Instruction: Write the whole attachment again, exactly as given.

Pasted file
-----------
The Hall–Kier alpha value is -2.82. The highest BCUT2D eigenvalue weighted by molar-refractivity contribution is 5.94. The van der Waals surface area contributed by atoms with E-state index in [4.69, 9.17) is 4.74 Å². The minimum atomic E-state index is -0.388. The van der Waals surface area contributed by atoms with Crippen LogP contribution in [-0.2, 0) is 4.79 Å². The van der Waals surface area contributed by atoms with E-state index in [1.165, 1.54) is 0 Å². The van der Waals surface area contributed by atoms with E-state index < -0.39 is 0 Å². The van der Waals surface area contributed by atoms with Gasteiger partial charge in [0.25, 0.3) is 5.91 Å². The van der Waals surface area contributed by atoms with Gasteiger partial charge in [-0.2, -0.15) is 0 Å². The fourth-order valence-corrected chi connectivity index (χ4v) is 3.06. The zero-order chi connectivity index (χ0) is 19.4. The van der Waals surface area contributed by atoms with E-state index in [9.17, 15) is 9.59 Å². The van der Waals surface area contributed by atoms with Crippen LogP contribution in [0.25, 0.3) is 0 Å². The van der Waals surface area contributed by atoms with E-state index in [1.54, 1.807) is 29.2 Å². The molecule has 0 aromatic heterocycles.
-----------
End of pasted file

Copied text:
The Hall–Kier alpha value is -2.82. The highest BCUT2D eigenvalue weighted by molar-refractivity contribution is 5.94. The van der Waals surface area contributed by atoms with E-state index in [4.69, 9.17) is 4.74 Å². The minimum atomic E-state index is -0.388. The van der Waals surface area contributed by atoms with Crippen LogP contribution in [-0.2, 0) is 4.79 Å². The van der Waals surface area contributed by atoms with E-state index in [1.165, 1.54) is 0 Å². The van der Waals surface area contributed by atoms with E-state index < -0.39 is 0 Å². The van der Waals surface area contributed by atoms with Gasteiger partial charge in [0.25, 0.3) is 5.91 Å². The van der Waals surface area contributed by atoms with Gasteiger partial charge in [-0.2, -0.15) is 0 Å². The fourth-order valence-corrected chi connectivity index (χ4v) is 3.06. The zero-order chi connectivity index (χ0) is 19.4. The van der Waals surface area contributed by atoms with E-state index in [9.17, 15) is 9.59 Å². The van der Waals surface area contributed by atoms with Crippen LogP contribution in [0.25, 0.3) is 0 Å². The van der Waals surface area contributed by atoms with E-state index in [1.54, 1.807) is 29.2 Å². The molecule has 0 aromatic heterocycles.